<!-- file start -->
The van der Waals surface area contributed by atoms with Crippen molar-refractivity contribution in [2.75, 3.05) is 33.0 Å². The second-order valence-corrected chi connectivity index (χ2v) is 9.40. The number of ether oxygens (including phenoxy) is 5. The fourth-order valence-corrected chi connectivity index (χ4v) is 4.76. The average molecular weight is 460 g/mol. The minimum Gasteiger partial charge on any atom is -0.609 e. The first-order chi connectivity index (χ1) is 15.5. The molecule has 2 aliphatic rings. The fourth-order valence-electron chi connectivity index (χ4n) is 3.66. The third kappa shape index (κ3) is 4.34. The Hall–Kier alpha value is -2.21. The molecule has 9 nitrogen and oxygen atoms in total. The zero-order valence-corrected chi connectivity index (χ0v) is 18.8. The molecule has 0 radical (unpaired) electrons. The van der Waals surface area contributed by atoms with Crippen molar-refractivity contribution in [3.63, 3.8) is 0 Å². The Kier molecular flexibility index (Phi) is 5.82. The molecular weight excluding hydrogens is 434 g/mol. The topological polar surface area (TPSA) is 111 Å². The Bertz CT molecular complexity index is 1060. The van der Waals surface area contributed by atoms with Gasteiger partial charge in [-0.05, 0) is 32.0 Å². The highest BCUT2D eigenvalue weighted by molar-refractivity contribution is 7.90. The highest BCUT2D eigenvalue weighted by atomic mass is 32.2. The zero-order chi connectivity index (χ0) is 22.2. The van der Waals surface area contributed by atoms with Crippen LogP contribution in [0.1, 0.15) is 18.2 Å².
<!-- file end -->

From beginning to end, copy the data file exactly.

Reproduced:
The van der Waals surface area contributed by atoms with Crippen molar-refractivity contribution in [2.75, 3.05) is 33.0 Å². The second-order valence-corrected chi connectivity index (χ2v) is 9.40. The number of ether oxygens (including phenoxy) is 5. The fourth-order valence-corrected chi connectivity index (χ4v) is 4.76. The average molecular weight is 460 g/mol. The minimum Gasteiger partial charge on any atom is -0.609 e. The first-order chi connectivity index (χ1) is 15.5. The molecule has 2 aliphatic rings. The fourth-order valence-electron chi connectivity index (χ4n) is 3.66. The third kappa shape index (κ3) is 4.34. The Hall–Kier alpha value is -2.21. The molecule has 9 nitrogen and oxygen atoms in total. The zero-order valence-corrected chi connectivity index (χ0v) is 18.8. The molecule has 0 radical (unpaired) electrons. The van der Waals surface area contributed by atoms with Crippen molar-refractivity contribution in [3.63, 3.8) is 0 Å². The Kier molecular flexibility index (Phi) is 5.82. The molecular weight excluding hydrogens is 434 g/mol. The topological polar surface area (TPSA) is 111 Å². The Bertz CT molecular complexity index is 1060. The van der Waals surface area contributed by atoms with Gasteiger partial charge in [-0.05, 0) is 32.0 Å². The highest BCUT2D eigenvalue weighted by molar-refractivity contribution is 7.90. The highest BCUT2D eigenvalue weighted by atomic mass is 32.2. The zero-order chi connectivity index (χ0) is 22.2. The van der Waals surface area contributed by atoms with Crippen LogP contribution in [0.1, 0.15) is 18.2 Å².